Members sworn in for Baltimore's first ever Trauma-Informed Care Task Force
- The Daily Beast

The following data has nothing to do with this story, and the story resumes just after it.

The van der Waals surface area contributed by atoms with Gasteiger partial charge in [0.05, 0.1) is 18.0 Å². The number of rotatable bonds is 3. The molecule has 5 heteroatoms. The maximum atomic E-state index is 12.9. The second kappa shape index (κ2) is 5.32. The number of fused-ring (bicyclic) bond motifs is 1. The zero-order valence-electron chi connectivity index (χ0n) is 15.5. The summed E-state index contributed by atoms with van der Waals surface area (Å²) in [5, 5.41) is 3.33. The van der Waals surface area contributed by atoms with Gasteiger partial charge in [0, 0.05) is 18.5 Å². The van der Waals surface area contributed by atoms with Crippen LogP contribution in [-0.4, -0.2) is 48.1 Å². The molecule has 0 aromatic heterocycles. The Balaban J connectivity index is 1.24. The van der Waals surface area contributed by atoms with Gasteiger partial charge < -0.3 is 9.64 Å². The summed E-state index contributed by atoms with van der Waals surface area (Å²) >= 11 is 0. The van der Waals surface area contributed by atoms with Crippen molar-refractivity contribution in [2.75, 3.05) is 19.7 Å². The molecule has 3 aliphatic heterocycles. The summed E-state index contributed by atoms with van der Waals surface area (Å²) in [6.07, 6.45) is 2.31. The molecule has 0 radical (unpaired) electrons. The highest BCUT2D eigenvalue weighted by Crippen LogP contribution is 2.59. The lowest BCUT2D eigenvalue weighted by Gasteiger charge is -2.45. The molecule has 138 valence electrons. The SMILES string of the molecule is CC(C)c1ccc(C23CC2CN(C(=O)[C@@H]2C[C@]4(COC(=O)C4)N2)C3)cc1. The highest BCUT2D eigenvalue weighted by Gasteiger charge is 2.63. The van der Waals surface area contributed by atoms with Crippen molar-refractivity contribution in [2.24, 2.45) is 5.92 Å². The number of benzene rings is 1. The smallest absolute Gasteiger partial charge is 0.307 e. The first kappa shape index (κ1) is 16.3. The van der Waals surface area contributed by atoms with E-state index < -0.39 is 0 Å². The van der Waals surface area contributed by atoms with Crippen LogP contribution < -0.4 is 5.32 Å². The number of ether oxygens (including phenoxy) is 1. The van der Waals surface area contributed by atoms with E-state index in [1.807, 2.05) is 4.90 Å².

Mark Schiefelbein-Pool/GettyMOSCOW–With Vladimir Putin’s popularity already in decline, news of the United States’ latest round of sanctions on Russia has alarmed the Kremlin, prompting its cast of experts, advisers, and anti-American ideologues to float several possible responses.Senator Olga Kovitidi promised that Russia would “send America to a blind knockout.” One expert suggested publishing lists of Russian media “spreading fake news.” Certain military experts proposed the formation of “information battalions” in cyberspace, modeled after the masked Russian soldiers deployed in the 2014 Ukraine crisis. Ultimately, the government landed on a familiar strategy: they will try to change the perception of Russia by pouring even more money into propaganda.After the sanctions were announced—this time in response to the poisoning of the opposition politician Alexei Navalny–the Russian government is reportedly aiming to expand the global audience of the Kremlin-funded RT television channel from 800 to 900 million viewers. They want to raise viewership on online platforms by promoting the internet content of the entire fleet of both Russian and foreign-oriented media outlets, including RT, RIA Novosti and Sputnik radio. In order to achieve this, the Kremlin has ramped up the state media budget to 211 billion rubles (about $2.8 billion)—a 34 billion-ruble ($460 million) increase from previous years.“No doubt, RT’s information soldiers will use this significant budget effectively to influence Euro-sceptics, anti-globalists, and Washington critics,” an opposition politician in Moscow, Ilya Yashin, told The Daily Beast. “Putin believes that if the West has its state-sponsored Radio Liberty or BBC, the Kremlin should become serious in what they like to call a ‘mirror response.’ This is a new stage of the ongoing Cold War.”“Do not underestimate RT’s growing influence,” he added.Some say the media battle goes both ways. Maria Baronova, a former opposition activist covering Russian social issues for RT, was banned from American social media platforms last year. “The Cold War goes for both sides. I have been banned on Twitter for working for RT in April, 2020. That is nonsense,” Baronova added.Russia’s Opposition Movement Starts To CrackInvestment in propaganda at home has already turned Russia into a nation of skeptics. In the early days of the conflict in Ukraine, 48 percent of Russians told the Public Opinion Foundation that they think propaganda harms their society.According to a social study by the Russian Public Opinion Research Center, 88 percent of young Russians aged 18-24 said they were on YouTube. Even the Kremlin’s most notorious propagandist, Vladimir Solovyev, admitted in a recent interview for Komsomolskaya Pravda that “the television audience is growing terribly old.”Young Russians are hungry for the truth, and in recent years, influential Russian YouTubers have started to take a more open approach with their content. Russia’s top online interviewer, Yury Dud, has 8.7 million subscribers and more than 500 million views on his channel. Tens of millions watched Dud’s documentaries on the AIDs epidemic and poverty and neglect in Kamchatka, Russia’s forgotten peninsula. More than 29 million people viewed Dud’s interview with Alexei Navalny soon after the politician recovered from his poisoning attack.In spite of state pressure on opposition bloggers, emerging YouTube stars are now covering some of Russia's most acute political issues. Irina Shikhman, another popular blogger, focuses on making celebrity-oriented videos in which she asks public figures uncomfortable questions about their personal lives. But some of her most popular clips are political in nature: over two million people viewed Shikhman’s interview with Navalny ally Lyubov Sobol.Russia’s only independent online television channel, TV Rain, has 2.3 million subscribers on YouTube. The channel’s founder and owner, Natalya Sindeyeva, says she isn’t worried about the Kremlin’s boosted promotion of RT.“We have been competing with state television channels without any state budget, without any administrative resources, for 11 years and we managed, which means money is not the main thing,” Sindeyeva said. “If they boost social media, the algorithms would recognize the artificial traffic. We don’t see any threat, since we are experienced in responding to challenges. Our audience trusts us and independent bloggers, our main job is not to lie. Trust cannot be purchased for money,” she said.It is too early to know for sure whether RT’s reports will crowd out independent media in Russia. “It depends on the quality of their content,” TV Rain’s editor-in-chief, Tikhon Dzyadko, told The Daily Beast.Some independent bloggers saw the government’s increase of spending on internet content as a positive sign. “It seems the Kremlin realized they cannot ban YouTube, so they decided to choke it with propaganda,” blogger Karen Shainyan, host of the YouTube show “Straight Talk with Gay People”, told The Daily Beast. “Authorities spend shockingly huge money on RT, more than on any other television channel.”Pavel Kanygin, who manages a YouTube channel for Novaya Gazeta, a legendary independent newspaper in Russia, says the government has begun to view social media platforms as a real threat. “We can see that the Kremlin has become serious about YouTube,” he said, especially after over 100 million people viewed an investigative report about Putin released by Navalny’s organization on the site in January.“One thing is to get clicks and another to get people engaged, to comment on the publication–that is a completely different story that cannot be artificially created,” Kanygin said.Read more at The Daily Beast.Get our top stories in your inbox every day. 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- The Independent